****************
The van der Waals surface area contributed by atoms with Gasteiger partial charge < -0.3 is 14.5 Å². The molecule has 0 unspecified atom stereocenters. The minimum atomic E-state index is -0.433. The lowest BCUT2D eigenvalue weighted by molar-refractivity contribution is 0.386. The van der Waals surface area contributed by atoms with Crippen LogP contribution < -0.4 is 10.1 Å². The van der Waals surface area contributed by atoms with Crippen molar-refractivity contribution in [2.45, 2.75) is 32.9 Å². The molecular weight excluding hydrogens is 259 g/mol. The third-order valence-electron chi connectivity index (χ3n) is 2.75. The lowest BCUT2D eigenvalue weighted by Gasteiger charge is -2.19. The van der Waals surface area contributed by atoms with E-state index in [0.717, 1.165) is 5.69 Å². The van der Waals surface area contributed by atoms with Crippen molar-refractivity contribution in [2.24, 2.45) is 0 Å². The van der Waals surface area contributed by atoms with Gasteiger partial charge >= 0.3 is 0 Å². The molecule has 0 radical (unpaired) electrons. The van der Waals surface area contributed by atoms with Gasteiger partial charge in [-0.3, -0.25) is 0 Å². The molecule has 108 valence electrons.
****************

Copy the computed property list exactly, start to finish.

The van der Waals surface area contributed by atoms with Gasteiger partial charge < -0.3 is 14.5 Å². The molecule has 0 unspecified atom stereocenters. The minimum atomic E-state index is -0.433. The lowest BCUT2D eigenvalue weighted by molar-refractivity contribution is 0.386. The van der Waals surface area contributed by atoms with Crippen LogP contribution < -0.4 is 10.1 Å². The van der Waals surface area contributed by atoms with Crippen molar-refractivity contribution in [2.45, 2.75) is 32.9 Å². The molecular weight excluding hydrogens is 259 g/mol. The third-order valence-electron chi connectivity index (χ3n) is 2.75. The lowest BCUT2D eigenvalue weighted by Gasteiger charge is -2.19. The van der Waals surface area contributed by atoms with E-state index in [0.717, 1.165) is 5.69 Å². The van der Waals surface area contributed by atoms with Crippen molar-refractivity contribution in [2.24, 2.45) is 0 Å². The van der Waals surface area contributed by atoms with Gasteiger partial charge >= 0.3 is 0 Å². The molecule has 0 radical (unpaired) electrons. The van der Waals surface area contributed by atoms with Gasteiger partial charge in [-0.3, -0.25) is 0 Å². The molecule has 108 valence electrons.